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UCL Culture Blog


News and musings from the UCL Culture team


Specimen of the Week 272: Jar of Horseshoe Crabs

By zcqsrti, on 30 December 2016

Doors open and in rushes a gust of cold air, shortly followed by a hurried flurry of wrapped up rosy faces. Here at the Grant Museum of Zoology, winter is a time of pressed noses on cabinet glass, and hungry eyes peering in at vivid sugary denizens of the cupboard. Come one, come all and experience Grant’s famous jelly moles, cotton candy wasp nests, liquorice joeys and of course the week’s special, all the way from America, the hard candy horseshoe crabs…

LDUCZ-J322 Horseshoe crabs

Jar of Horseshoe Crabs (Limulus polyphemus). LDUCZ-J322

~~Jar of Horseshoe Crabs~~


Bags of Crabs?

Obviously these horseshoe crabs, just like the rest of the specimens in the museum are not technically edible, but if we were indeed a sweet shop, these guys would be selling like hotcakes…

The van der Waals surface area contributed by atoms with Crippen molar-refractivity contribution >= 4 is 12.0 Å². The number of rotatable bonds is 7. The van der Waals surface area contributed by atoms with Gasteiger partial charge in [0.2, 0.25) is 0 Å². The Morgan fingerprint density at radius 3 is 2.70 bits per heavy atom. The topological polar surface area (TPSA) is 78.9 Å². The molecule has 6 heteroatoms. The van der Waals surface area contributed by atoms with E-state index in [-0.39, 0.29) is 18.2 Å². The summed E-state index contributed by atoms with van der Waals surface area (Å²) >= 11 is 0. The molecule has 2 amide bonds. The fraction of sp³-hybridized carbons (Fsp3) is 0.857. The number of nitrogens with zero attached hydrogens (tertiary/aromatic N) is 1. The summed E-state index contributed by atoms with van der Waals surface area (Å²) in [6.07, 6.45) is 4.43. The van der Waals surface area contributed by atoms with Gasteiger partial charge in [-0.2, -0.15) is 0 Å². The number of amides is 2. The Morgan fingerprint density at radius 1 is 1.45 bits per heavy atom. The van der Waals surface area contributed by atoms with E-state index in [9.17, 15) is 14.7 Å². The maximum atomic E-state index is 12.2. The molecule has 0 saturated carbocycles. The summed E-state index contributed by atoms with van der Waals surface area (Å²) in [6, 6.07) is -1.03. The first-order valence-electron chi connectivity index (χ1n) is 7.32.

There are a grand total of four horseshoe crab species, ranging in distribution throughout Asia to the East Coast of America. While the only American species is the Atlantic horseshoe crab (Limulus polyphemus), the remaining Asian species include the mangrove horseshoe crab (Carcinoscorpius rotundicauda) and two sharing the same genus Tachypleus (respectively T. gigas and T. tridentatus). Just like almost all the promisingly fun things in nature, horseshoe ‘crabs’ are not actually ‘crabs’, yet their name strongly implies otherwise. What they lack in crustaceousness, they make up as being part of the sub-phylum ‘Chelicerata’, along with Arachnids and Pycnogonids (sea spiders); in truth they share a startlingly close common ancestor with spiders. Even more startlingly so, this evolutionary position was ascertained in this very museum, and using our very own specimens, by the Grant Museum’s former director and famous evolutionary biologist E. Ray Lankester.